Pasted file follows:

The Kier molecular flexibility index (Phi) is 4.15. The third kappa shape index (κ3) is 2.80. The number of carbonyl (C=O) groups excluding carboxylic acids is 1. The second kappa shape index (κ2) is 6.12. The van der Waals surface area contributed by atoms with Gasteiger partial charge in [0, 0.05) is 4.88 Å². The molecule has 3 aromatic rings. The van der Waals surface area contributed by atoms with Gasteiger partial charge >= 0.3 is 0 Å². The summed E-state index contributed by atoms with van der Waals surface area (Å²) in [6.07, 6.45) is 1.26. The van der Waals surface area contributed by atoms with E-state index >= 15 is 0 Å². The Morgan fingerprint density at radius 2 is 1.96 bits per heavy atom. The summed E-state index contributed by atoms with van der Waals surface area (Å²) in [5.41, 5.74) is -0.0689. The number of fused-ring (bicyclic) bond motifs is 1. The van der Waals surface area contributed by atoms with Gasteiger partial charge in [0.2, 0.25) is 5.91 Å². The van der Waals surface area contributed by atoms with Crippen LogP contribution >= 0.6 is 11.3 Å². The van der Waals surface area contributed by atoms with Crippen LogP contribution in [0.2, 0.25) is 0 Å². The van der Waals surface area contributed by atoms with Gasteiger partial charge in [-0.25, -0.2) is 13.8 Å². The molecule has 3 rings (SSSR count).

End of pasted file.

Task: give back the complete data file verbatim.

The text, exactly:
The Kier molecular flexibility index (Phi) is 4.15. The third kappa shape index (κ3) is 2.80. The number of carbonyl (C=O) groups excluding carboxylic acids is 1. The second kappa shape index (κ2) is 6.12. The van der Waals surface area contributed by atoms with Gasteiger partial charge in [0, 0.05) is 4.88 Å². The molecule has 3 aromatic rings. The van der Waals surface area contributed by atoms with Gasteiger partial charge >= 0.3 is 0 Å². The summed E-state index contributed by atoms with van der Waals surface area (Å²) in [6.07, 6.45) is 1.26. The van der Waals surface area contributed by atoms with E-state index >= 15 is 0 Å². The Morgan fingerprint density at radius 2 is 1.96 bits per heavy atom. The summed E-state index contributed by atoms with van der Waals surface area (Å²) in [5.41, 5.74) is -0.0689. The number of fused-ring (bicyclic) bond motifs is 1. The van der Waals surface area contributed by atoms with Gasteiger partial charge in [0.2, 0.25) is 5.91 Å². The van der Waals surface area contributed by atoms with Crippen LogP contribution >= 0.6 is 11.3 Å². The van der Waals surface area contributed by atoms with Crippen LogP contribution in [0.2, 0.25) is 0 Å². The van der Waals surface area contributed by atoms with Gasteiger partial charge in [-0.25, -0.2) is 13.8 Å². The molecule has 3 rings (SSSR count).